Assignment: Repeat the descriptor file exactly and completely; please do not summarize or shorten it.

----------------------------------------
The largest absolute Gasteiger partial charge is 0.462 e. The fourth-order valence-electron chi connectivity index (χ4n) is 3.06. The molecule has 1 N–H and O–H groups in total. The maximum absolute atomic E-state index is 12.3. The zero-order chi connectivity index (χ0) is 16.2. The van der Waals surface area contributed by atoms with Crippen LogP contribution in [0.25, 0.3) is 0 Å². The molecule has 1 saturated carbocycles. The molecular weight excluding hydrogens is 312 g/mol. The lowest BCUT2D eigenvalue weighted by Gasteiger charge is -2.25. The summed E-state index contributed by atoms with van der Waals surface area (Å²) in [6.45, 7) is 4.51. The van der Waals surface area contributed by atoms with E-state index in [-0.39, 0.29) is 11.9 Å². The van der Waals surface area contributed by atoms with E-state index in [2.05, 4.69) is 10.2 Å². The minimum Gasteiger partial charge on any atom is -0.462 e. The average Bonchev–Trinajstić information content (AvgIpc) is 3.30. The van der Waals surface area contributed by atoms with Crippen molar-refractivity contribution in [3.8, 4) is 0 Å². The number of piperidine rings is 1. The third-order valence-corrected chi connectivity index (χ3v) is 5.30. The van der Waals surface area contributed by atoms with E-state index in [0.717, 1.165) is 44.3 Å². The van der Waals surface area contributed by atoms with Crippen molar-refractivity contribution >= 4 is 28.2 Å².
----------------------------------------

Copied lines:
The largest absolute Gasteiger partial charge is 0.462 e. The fourth-order valence-electron chi connectivity index (χ4n) is 3.06. The molecule has 1 N–H and O–H groups in total. The maximum absolute atomic E-state index is 12.3. The zero-order chi connectivity index (χ0) is 16.2. The van der Waals surface area contributed by atoms with Crippen LogP contribution in [0.25, 0.3) is 0 Å². The molecule has 1 saturated carbocycles. The molecular weight excluding hydrogens is 312 g/mol. The lowest BCUT2D eigenvalue weighted by Gasteiger charge is -2.25. The summed E-state index contributed by atoms with van der Waals surface area (Å²) in [6.45, 7) is 4.51. The van der Waals surface area contributed by atoms with E-state index in [-0.39, 0.29) is 11.9 Å². The van der Waals surface area contributed by atoms with E-state index in [2.05, 4.69) is 10.2 Å². The minimum Gasteiger partial charge on any atom is -0.462 e. The average Bonchev–Trinajstić information content (AvgIpc) is 3.30. The van der Waals surface area contributed by atoms with Crippen molar-refractivity contribution in [3.8, 4) is 0 Å². The number of piperidine rings is 1. The third-order valence-corrected chi connectivity index (χ3v) is 5.30. The van der Waals surface area contributed by atoms with E-state index in [0.717, 1.165) is 44.3 Å². The van der Waals surface area contributed by atoms with Crippen molar-refractivity contribution >= 4 is 28.2 Å².